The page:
Council gets time frame for Olympic games benchmarks

The City Council’s first examination of Boston’s bid to host the 2024 Summer Olympic Games proved to be a marathon of testimony as boosters and detractors swapped turns at the microphone during a five-hour hearing last Friday. While many questions went unanswered, the council did elicit a key fact: Unless Boston’s bid is somehow stopped dead in its tracks, the Olympic conversation will continue at least through summer 2017.

Testifying in front of the council, Boston 2024 CEO Rich Davey said that the International Olympic Committee (IOC) will receive a letter from the US Olympic Committee this coming September that will officially designate Boston as the country’s chosen host city. That letter will trigger the next step in the formal process: an updated bid proposal that will be due to the IOC by Jan. 2016. The IOC then narrows the bid cities to an international shortlist of three to four cities in summer 2016.

“When the US submits a bid, the US is always on the shortlist,” Davey told the council. A third version of the bid will be submitted in early 2017, followed by formal presentations by Boston 2024 to the IOC, which will then select the 2024 host city in August or September of 2017.

“There is time to alter the bid throughout,” said Davey, who has said that the up-to-40-percent of the bid document that was made public in January could change in the coming months and years. “It is never a firm document even after we’re rewarded the games.”

Council President Bill Linehan, who chairs the Special Committee on the 2024 Olympics, said it was important he lead the committee as South Boston’s city councilor. Calling himself “invested” in the games,” he said that “2024 is the vehicle that will change the future of Boston and change the way the Olympics are run from now on. I always hoped one day I would have the chance to go to the Olympics,” he told the chamber, which included about 75 onlookers in addition to council members. “I never imagined in my life that they would come to me.”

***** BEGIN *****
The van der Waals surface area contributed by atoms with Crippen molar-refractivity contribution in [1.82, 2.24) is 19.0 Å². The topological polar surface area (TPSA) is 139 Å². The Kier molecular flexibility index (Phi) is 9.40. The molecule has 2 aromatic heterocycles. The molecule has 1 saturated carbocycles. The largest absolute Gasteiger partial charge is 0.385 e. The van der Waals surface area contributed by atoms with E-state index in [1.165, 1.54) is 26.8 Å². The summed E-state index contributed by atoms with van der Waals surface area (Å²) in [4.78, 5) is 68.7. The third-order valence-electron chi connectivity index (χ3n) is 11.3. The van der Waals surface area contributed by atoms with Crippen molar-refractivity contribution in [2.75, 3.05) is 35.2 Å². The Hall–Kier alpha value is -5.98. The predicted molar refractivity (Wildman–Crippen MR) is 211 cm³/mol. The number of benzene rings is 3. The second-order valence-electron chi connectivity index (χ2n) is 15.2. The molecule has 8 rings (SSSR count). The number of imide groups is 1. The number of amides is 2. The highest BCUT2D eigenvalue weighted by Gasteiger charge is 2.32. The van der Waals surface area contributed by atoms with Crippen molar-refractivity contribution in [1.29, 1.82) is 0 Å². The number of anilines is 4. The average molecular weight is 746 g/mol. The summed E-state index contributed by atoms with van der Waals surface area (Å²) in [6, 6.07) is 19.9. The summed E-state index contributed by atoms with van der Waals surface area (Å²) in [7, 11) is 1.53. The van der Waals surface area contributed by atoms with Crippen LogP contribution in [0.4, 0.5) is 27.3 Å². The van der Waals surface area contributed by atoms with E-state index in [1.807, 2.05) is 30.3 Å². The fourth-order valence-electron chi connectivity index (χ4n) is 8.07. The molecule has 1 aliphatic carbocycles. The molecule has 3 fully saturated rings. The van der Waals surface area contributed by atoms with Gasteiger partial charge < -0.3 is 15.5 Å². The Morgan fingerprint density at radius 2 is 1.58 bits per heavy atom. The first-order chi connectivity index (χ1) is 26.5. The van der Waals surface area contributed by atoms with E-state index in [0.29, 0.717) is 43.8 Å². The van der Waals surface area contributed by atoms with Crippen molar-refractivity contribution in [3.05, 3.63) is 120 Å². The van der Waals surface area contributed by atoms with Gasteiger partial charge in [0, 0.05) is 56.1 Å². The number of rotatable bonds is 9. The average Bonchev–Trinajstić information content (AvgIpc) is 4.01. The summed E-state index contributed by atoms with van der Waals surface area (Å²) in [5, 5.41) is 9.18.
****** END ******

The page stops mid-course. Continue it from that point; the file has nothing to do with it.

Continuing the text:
The hearing began as have all others public meetings presented by Boston 2024, the private, nonprofit organization behind the bid for the Olympic games: with a slideshow and presentation from executive committee members John Fish, David Manfredi, and Rich Davey rolling out the basic contours of the games as well as the budget. They again made assurances that no federal money will be used other than $1 billion for security, with a passionate appeal by Fish about the power of sport on his own life as a severe dyslexic.

The hearing also included testimony from Chris Dempsey, co-chair of No Boston Olympics, the more vocal of two groups opposed to the Olympics coming to the city. No Boston released its prepared remarks before the 10:30 a.m. hearing and hours before Dempsey’s testimony, a move that allowed Davey to knock down claims that the games require a “blank check” from the city. While previous games have overrun initial costs estimates, all recent US games have finished “cash-positive,” said Davey. A giant replica blank check carried into the council chamber stayed covered and at No Boston Olympics representatives’ feet during Dempsey’s presentation.

Councillors filtered in and out of the meeting. At-Large member Michelle Wu questioned Boston 2024’s representatives for specifics about cost overruns and transparency. Linehan at times encouraged members of Boston 2024 to note aspects of how the bid fits into the city’s overall plans for growth. He questioned Dempsey’s line of reasoning, taking issue with his statement that there is no bump in tourism during the Olympics. He encouraged the group to continue to “do their due dilligence.”